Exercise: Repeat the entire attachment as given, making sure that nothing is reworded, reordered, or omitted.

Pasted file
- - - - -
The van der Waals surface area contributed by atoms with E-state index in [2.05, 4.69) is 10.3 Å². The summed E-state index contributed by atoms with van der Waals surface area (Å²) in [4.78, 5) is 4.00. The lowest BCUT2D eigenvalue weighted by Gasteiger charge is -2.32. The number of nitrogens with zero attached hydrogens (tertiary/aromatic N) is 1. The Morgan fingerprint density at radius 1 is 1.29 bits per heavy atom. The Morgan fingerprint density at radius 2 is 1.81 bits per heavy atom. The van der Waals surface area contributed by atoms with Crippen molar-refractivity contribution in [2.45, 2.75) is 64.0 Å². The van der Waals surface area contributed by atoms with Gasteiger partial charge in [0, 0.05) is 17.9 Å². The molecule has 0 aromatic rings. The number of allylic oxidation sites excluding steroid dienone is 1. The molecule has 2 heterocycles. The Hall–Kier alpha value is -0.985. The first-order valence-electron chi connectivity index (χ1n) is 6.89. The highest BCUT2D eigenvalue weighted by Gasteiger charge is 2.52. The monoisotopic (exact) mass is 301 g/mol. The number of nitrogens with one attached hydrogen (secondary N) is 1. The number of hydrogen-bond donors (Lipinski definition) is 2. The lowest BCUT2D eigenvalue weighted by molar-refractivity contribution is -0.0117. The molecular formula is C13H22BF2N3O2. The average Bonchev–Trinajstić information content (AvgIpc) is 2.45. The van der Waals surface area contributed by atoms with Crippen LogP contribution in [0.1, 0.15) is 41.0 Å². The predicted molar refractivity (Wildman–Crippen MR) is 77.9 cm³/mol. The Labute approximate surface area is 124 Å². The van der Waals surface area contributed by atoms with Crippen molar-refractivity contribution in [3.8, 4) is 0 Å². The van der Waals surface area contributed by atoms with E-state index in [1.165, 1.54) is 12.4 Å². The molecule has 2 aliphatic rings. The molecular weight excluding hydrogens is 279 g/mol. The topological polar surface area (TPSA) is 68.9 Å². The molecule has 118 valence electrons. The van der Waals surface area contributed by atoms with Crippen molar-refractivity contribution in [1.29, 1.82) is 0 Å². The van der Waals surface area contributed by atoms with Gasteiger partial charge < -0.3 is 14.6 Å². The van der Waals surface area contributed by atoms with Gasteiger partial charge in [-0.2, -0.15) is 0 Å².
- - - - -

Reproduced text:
The van der Waals surface area contributed by atoms with E-state index in [2.05, 4.69) is 10.3 Å². The summed E-state index contributed by atoms with van der Waals surface area (Å²) in [4.78, 5) is 4.00. The lowest BCUT2D eigenvalue weighted by Gasteiger charge is -2.32. The number of nitrogens with zero attached hydrogens (tertiary/aromatic N) is 1. The Morgan fingerprint density at radius 1 is 1.29 bits per heavy atom. The Morgan fingerprint density at radius 2 is 1.81 bits per heavy atom. The van der Waals surface area contributed by atoms with Crippen molar-refractivity contribution in [2.45, 2.75) is 64.0 Å². The van der Waals surface area contributed by atoms with Gasteiger partial charge in [0, 0.05) is 17.9 Å². The molecule has 0 aromatic rings. The number of allylic oxidation sites excluding steroid dienone is 1. The molecule has 2 heterocycles. The Hall–Kier alpha value is -0.985. The first-order valence-electron chi connectivity index (χ1n) is 6.89. The highest BCUT2D eigenvalue weighted by Gasteiger charge is 2.52. The monoisotopic (exact) mass is 301 g/mol. The number of nitrogens with one attached hydrogen (secondary N) is 1. The number of hydrogen-bond donors (Lipinski definition) is 2. The lowest BCUT2D eigenvalue weighted by molar-refractivity contribution is -0.0117. The molecular formula is C13H22BF2N3O2. The average Bonchev–Trinajstić information content (AvgIpc) is 2.45. The van der Waals surface area contributed by atoms with Crippen LogP contribution in [0.1, 0.15) is 41.0 Å². The predicted molar refractivity (Wildman–Crippen MR) is 77.9 cm³/mol. The Labute approximate surface area is 124 Å². The van der Waals surface area contributed by atoms with Crippen molar-refractivity contribution in [3.8, 4) is 0 Å². The van der Waals surface area contributed by atoms with E-state index in [1.165, 1.54) is 12.4 Å². The molecule has 2 aliphatic rings. The molecular weight excluding hydrogens is 279 g/mol. The topological polar surface area (TPSA) is 68.9 Å². The molecule has 118 valence electrons. The van der Waals surface area contributed by atoms with Crippen molar-refractivity contribution in [1.29, 1.82) is 0 Å². The van der Waals surface area contributed by atoms with Gasteiger partial charge < -0.3 is 14.6 Å². The van der Waals surface area contributed by atoms with Gasteiger partial charge in [-0.2, -0.15) is 0 Å².